Saving More than Money

Tell me what you eat and I’ll tell you what  you are.  ~Anthelme Brillat-Savarin

I shop on Mondays. Every Monday, same supermarket, same basic aim. Feed the family healthily, save as much money as possible and build a coaching business. And a blog. Only it never used to be like that.

Was a time when I just filled the trolley. Then came the personal development books. Half an hour’s reading or writing in the supermarket café became a date with myself every Monday. Sometimes it was an exercise in celebrating simple abundance, at other times just extreme self care, time away from homemaking while turning a chore into a pleasure.

Because of the books, I started to enjoy the actual shopping. My ‘choice muscles’ got a workout as I filled the trolley. Is this bottle of wine getting me closer to my goal or further away from it?  In went washing powder that smelled of jasmine and made me look forward to the laundry. Filo pastry inspired me to recreate the hours I spent chatting with my Greek godmother while we made massive spinach pies after a morning squeezing and prodding produce in the noisy street market. Bargain books screamed synchronicity as they reached out to me from the shelves. I even bought a lipstick once because I loved the name Charisma as much as the colour. (Well, some of us stay-at-home mums need all the help we can get… )

Later, when I was  focusing on getting ready to send in tapes for Step 2 of the IAC exam, my shopping evolved.

I started seeing the perfection in all kinds of empty shelf disappointments and trolley collisions. I found myself communicating cleanly if I had an issue at the customer service desk and it got easier to respond appropriately when I could see that checkout staff were overwhelmed. As I worked my way around the supermarket, I found myself enjoying the humanity of it all, indulging my curiosity and wondering what the story was in every trolley.

Now that I’m certified, I’m working on ways to pass on my experience and share the joy I’ve had in every phase of my journey. Ideas flit in and out of my mind like small birds; if I don’t capture their fleeting presence in a note or a sketch, they take off, no doubt  to bring flashes of colour, pleasure and inspiration to someone more receptive.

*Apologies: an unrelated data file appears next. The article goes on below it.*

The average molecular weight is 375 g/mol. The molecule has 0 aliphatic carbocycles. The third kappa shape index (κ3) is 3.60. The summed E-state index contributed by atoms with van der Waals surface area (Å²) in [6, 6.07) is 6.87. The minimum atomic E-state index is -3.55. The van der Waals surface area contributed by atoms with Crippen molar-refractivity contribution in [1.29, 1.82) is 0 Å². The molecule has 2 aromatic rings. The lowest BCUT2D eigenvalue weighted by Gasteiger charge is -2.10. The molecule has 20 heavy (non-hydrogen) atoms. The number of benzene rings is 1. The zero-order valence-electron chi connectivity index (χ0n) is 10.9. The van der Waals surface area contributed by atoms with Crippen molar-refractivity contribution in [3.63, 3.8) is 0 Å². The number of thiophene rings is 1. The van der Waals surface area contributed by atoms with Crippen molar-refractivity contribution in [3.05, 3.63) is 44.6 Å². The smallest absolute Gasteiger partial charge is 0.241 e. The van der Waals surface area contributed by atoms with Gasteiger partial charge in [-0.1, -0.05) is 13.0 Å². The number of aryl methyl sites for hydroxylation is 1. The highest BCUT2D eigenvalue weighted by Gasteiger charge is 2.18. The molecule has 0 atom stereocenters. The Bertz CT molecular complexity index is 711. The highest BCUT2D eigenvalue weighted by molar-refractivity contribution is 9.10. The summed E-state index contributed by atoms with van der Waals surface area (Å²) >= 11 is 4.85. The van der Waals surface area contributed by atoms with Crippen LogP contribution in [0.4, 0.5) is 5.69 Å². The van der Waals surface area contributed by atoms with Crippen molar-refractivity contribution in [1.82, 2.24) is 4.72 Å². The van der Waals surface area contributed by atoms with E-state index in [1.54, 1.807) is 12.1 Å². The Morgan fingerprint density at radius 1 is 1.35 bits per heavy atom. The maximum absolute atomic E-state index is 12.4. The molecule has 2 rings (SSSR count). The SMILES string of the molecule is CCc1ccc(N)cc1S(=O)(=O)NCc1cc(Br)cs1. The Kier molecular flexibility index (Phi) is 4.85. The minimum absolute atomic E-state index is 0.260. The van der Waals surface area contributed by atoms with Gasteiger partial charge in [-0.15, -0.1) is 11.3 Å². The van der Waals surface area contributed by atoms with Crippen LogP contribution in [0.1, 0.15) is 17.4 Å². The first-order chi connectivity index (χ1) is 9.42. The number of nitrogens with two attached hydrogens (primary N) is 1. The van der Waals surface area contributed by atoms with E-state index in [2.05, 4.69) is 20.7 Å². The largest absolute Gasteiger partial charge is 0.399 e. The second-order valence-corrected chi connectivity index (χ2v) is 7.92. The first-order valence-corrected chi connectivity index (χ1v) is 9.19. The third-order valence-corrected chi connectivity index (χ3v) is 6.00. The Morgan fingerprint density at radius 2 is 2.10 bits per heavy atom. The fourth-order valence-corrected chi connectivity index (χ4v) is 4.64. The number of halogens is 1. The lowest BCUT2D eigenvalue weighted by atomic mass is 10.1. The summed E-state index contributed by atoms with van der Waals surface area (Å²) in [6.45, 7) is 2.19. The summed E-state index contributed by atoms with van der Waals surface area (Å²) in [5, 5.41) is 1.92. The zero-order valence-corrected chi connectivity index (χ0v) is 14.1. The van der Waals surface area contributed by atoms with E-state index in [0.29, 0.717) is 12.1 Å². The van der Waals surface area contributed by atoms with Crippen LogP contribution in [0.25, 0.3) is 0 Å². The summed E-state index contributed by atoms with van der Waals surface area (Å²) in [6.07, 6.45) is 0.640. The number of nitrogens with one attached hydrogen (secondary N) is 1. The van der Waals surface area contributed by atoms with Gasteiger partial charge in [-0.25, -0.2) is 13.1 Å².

When I’m not at my kitchen table, I seem to get strangely inspired in the self-service supermarket café, scribbling away as I slowly sip my way through a pot of mediocre, lukewarm tea. It’s like being in an anonymous motorway service station, a Formica filled truck stop far away from the attractions and distractions of my own home. I find it easy to sit and reflect on how far I’ve travelled and to plan where I’d like to go next.

When I write, it helps me to become mindful and aware, to be still and silent enough to see everything, every detail, every sensation as meaningful. My life becomes one big haiku. When I put down my pen and get ready to focus on the shopping, I usually start my week feeling lucky to have a family to shop for, the money to feed them and the time and means to cook healthy meals.

But today I’m dreading the shopping. Spring usually lightens my heart with the fragrance of hyacinths and the sight of jugs of tulips and golden daffodils but not this year.

The supermarket has stacks and pyramids of boxed, foil wrapped, huge, chocolate Easter eggs and golden bunnies atop every aisle as well as in an entire dedicated aisle. In our house, we dye hardboiled eggs red and decorate the house with bowls of them. The Greeks believe they symbolise renewal and the blood of Christ.

For me, many chocolate Easter eggs symbolise something entirely different.

This year is the 200th anniversary of the Abolition of The Slave Trade Act. It effectively ended Britain’s role in the transatlantic shipping of human beings, although no restitution was ever made to those who suffered. Sadly, statistics show that human trafficking is now the fastest growing crime problem in the world, second only to drugs. In West Africa, especially in the Cote d’Ivoire, young boys are trafficked into slavery to work in cocoa production.  Many major well known manufacturers buy their cocoa from there, citing consumer demand as their reason for persisting. Fair Trade companies and producers of organic chocolate don’t. My children will be receiving fewer chocolate eggs this year and they won’t be their favourite, cheaper brands.

I’m concerned with what my shopping will cost me at the final checkout.